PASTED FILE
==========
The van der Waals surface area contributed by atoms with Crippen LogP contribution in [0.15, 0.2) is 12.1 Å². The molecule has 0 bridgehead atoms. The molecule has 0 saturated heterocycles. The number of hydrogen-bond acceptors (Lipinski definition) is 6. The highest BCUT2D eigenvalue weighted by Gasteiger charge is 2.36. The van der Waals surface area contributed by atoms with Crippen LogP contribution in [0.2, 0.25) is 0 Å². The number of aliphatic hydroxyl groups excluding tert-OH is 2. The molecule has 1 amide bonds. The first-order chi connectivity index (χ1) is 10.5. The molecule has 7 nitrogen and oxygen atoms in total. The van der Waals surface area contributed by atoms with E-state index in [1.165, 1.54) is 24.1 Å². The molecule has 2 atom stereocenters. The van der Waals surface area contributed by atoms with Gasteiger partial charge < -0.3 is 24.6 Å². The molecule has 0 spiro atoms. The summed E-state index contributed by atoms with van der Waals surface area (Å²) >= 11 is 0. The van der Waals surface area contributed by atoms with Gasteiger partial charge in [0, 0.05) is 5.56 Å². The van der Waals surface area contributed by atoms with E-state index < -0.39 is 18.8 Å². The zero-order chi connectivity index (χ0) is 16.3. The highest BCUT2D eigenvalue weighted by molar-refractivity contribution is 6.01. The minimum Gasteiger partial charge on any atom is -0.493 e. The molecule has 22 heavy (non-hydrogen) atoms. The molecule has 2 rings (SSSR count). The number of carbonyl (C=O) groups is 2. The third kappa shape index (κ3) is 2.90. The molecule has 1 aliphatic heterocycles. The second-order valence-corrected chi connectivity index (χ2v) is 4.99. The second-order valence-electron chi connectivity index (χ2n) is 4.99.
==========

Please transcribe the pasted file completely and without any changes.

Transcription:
The van der Waals surface area contributed by atoms with Crippen LogP contribution in [0.15, 0.2) is 12.1 Å². The molecule has 0 bridgehead atoms. The molecule has 0 saturated heterocycles. The number of hydrogen-bond acceptors (Lipinski definition) is 6. The highest BCUT2D eigenvalue weighted by Gasteiger charge is 2.36. The van der Waals surface area contributed by atoms with Crippen LogP contribution in [0.2, 0.25) is 0 Å². The number of aliphatic hydroxyl groups excluding tert-OH is 2. The molecule has 1 amide bonds. The first-order chi connectivity index (χ1) is 10.5. The molecule has 7 nitrogen and oxygen atoms in total. The van der Waals surface area contributed by atoms with E-state index in [1.165, 1.54) is 24.1 Å². The molecule has 2 atom stereocenters. The van der Waals surface area contributed by atoms with Gasteiger partial charge < -0.3 is 24.6 Å². The molecule has 0 spiro atoms. The summed E-state index contributed by atoms with van der Waals surface area (Å²) >= 11 is 0. The van der Waals surface area contributed by atoms with Gasteiger partial charge in [0, 0.05) is 5.56 Å². The van der Waals surface area contributed by atoms with E-state index < -0.39 is 18.8 Å². The zero-order chi connectivity index (χ0) is 16.3. The highest BCUT2D eigenvalue weighted by molar-refractivity contribution is 6.01. The minimum Gasteiger partial charge on any atom is -0.493 e. The molecule has 22 heavy (non-hydrogen) atoms. The molecule has 2 rings (SSSR count). The number of carbonyl (C=O) groups is 2. The third kappa shape index (κ3) is 2.90. The molecule has 1 aliphatic heterocycles. The second-order valence-corrected chi connectivity index (χ2v) is 4.99. The second-order valence-electron chi connectivity index (χ2n) is 4.99.